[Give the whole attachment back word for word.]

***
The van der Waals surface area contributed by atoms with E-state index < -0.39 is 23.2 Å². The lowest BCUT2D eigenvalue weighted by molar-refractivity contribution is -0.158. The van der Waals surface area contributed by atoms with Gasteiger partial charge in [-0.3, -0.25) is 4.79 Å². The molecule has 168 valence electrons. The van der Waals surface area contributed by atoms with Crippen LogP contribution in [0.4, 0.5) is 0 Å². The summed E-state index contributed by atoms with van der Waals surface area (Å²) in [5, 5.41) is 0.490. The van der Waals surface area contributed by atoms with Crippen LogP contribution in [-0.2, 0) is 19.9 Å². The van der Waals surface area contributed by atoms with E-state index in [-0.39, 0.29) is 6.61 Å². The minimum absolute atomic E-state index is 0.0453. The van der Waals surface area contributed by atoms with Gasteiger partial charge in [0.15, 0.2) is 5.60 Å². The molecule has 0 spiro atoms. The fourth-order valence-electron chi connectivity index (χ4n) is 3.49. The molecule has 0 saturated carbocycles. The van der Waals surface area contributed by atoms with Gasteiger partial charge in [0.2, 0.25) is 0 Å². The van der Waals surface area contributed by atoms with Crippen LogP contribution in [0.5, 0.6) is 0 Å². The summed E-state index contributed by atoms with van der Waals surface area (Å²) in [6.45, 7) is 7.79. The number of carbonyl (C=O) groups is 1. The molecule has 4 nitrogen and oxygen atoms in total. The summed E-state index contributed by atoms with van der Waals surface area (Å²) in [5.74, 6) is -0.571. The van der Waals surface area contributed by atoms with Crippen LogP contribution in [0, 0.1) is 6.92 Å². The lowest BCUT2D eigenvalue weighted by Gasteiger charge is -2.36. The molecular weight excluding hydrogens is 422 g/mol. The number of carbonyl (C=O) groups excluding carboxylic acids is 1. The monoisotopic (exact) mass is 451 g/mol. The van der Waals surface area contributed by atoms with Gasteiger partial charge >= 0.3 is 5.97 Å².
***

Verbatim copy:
The van der Waals surface area contributed by atoms with E-state index < -0.39 is 23.2 Å². The lowest BCUT2D eigenvalue weighted by molar-refractivity contribution is -0.158. The van der Waals surface area contributed by atoms with Gasteiger partial charge in [-0.3, -0.25) is 4.79 Å². The molecule has 168 valence electrons. The van der Waals surface area contributed by atoms with Crippen LogP contribution in [0.4, 0.5) is 0 Å². The summed E-state index contributed by atoms with van der Waals surface area (Å²) in [5, 5.41) is 0.490. The van der Waals surface area contributed by atoms with Crippen LogP contribution in [-0.2, 0) is 19.9 Å². The van der Waals surface area contributed by atoms with E-state index in [-0.39, 0.29) is 6.61 Å². The minimum absolute atomic E-state index is 0.0453. The van der Waals surface area contributed by atoms with Gasteiger partial charge in [0.15, 0.2) is 5.60 Å². The molecule has 0 spiro atoms. The fourth-order valence-electron chi connectivity index (χ4n) is 3.49. The molecule has 0 saturated carbocycles. The van der Waals surface area contributed by atoms with Gasteiger partial charge in [0.2, 0.25) is 0 Å². The van der Waals surface area contributed by atoms with Crippen LogP contribution in [0.5, 0.6) is 0 Å². The summed E-state index contributed by atoms with van der Waals surface area (Å²) in [6.45, 7) is 7.79. The number of carbonyl (C=O) groups is 1. The molecule has 4 nitrogen and oxygen atoms in total. The summed E-state index contributed by atoms with van der Waals surface area (Å²) in [5.74, 6) is -0.571. The van der Waals surface area contributed by atoms with Crippen LogP contribution in [0, 0.1) is 6.92 Å². The lowest BCUT2D eigenvalue weighted by Gasteiger charge is -2.36. The molecular weight excluding hydrogens is 422 g/mol. The number of carbonyl (C=O) groups excluding carboxylic acids is 1. The monoisotopic (exact) mass is 451 g/mol. The van der Waals surface area contributed by atoms with Gasteiger partial charge >= 0.3 is 5.97 Å².